Rory McIlroy explains decision to skip event, accept $3 million fine after Masters flop: ‘Mind wouldn’t have been there’.

July 8, 2024

Rory McIlroy is playing in the Wells Fargo Championship this week, marking his first PGA Tour event since he missed the cut at the 2023 Masters in early April.

In his first news conference since his disappointing finish at the Masters, McIlroy did not mince words about how his last defeat at a major felt.

“It sucked. It sucked,” McIlroy told Tuesday, per ESPN. “It’s not the performance I obviously thought I was going to put up, nor was it the performance I wanted. Just incredibly disappointing.”

McIlroy entered the year’s first major tournament as the favorite to win the green jacket. Doing so would have completed his career grand slam, a feat he has been vying for since he won his third leg — The Open Championship — in 2014.

Instead, he shot a cumulative 5-over through his first two rounds to miss the cut by a wide margin. After that, McIlroy decided to take a few weeks off from the PGA Tour to get his mind right.

“I needed some time to regroup,” he explained. “And focus on what’s ahead.”

McIlroy opted not to play in the PGA Tour’s three ensuing events after the Masters. That drew some controversy, as the event immediately following the Masters — the RBC Heritage — was a designated event with a purse of $20 million.

McIlroy’s non-participation in that event resulted in him being fined a whopping $3 million by the PGA Tour. Why? Because he had already skipped one of the tour’s designated events earlier in the season. And by rule, top players who skip more than one designated event will surrender 25 percent of the bonuses they earned through the PGA Tour’s Player Impact Program (PIP) in 2022.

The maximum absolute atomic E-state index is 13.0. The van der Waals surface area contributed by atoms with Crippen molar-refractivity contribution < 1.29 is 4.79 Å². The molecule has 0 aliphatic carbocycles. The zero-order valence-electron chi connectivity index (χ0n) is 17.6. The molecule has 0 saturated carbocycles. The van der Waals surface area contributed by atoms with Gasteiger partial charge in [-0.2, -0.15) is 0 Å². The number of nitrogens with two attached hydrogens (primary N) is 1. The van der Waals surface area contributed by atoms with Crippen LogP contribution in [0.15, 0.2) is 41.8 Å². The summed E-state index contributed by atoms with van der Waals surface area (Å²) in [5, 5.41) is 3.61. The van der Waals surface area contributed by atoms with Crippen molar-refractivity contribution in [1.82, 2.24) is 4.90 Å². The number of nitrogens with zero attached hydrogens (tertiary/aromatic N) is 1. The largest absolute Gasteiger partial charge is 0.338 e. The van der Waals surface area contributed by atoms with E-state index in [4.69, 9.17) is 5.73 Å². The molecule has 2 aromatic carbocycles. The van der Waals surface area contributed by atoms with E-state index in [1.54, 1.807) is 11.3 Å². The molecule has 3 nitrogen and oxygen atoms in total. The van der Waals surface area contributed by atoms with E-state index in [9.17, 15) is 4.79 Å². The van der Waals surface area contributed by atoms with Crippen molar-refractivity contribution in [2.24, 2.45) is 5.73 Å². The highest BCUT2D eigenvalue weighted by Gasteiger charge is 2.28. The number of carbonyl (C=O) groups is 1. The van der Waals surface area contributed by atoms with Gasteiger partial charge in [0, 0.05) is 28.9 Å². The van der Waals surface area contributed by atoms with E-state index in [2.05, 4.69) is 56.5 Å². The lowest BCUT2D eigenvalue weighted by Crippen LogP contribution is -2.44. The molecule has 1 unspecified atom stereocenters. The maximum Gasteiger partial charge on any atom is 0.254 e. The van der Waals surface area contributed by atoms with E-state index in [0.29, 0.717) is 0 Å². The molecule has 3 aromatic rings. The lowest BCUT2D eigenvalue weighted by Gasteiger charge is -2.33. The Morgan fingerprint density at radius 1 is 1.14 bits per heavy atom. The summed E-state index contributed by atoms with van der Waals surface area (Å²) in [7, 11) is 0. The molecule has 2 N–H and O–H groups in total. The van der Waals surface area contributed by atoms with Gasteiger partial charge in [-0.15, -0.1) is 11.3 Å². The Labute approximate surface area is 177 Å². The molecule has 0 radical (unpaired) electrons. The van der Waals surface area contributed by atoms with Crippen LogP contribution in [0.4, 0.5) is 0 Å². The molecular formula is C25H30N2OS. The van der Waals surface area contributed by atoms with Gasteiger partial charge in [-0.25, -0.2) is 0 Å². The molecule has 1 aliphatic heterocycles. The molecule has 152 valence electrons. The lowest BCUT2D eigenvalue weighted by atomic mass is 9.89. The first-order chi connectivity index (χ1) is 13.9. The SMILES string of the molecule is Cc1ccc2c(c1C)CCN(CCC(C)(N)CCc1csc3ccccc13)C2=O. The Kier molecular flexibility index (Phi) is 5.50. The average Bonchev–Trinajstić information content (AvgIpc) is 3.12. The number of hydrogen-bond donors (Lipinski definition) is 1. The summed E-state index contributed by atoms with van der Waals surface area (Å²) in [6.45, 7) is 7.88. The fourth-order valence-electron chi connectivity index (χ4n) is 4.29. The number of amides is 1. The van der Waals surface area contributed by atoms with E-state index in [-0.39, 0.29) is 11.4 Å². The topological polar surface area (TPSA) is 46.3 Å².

McIlroy had made $12 million from the PIP last season, thus constituting the $3 million fine. It could have been waived by PGA Tour commissioner Jay Monahan, but he declined to do so.

Still, as McIlroy explained, he believed the decision not to play in Hilton Head was worth it “in order to get some things in place.”

“My mind wouldn’t have been there,” he said. “It was more important for me to be at home than there.”

And now, McIlroy will return to the course for the first time since his Masters letdown having had time to look back on what he described as “a big 12 months.”

“I don’t know if I fully like sat down to really reflect on stuff,” he explained. “I never really had a chance to think about The Open at St. Andrews and everything that went on there.

“Just ton of different stuff, and it was nice to have three weeks to just put all that stuff in the rearview mirror and just sort of try to focus on what’s ahead: three more majors, the entire golf season still to play. It was a good three weeks to sort of do all that and get refreshed and get ready for the next three months.”

McIlroy will be the favorite when the Wells Fargo Championship tees off on Thursday. It will be interesting to see if he shows any signs of rust after a few weeks away from the course or if he looks rejuvenated having had time to recuperate.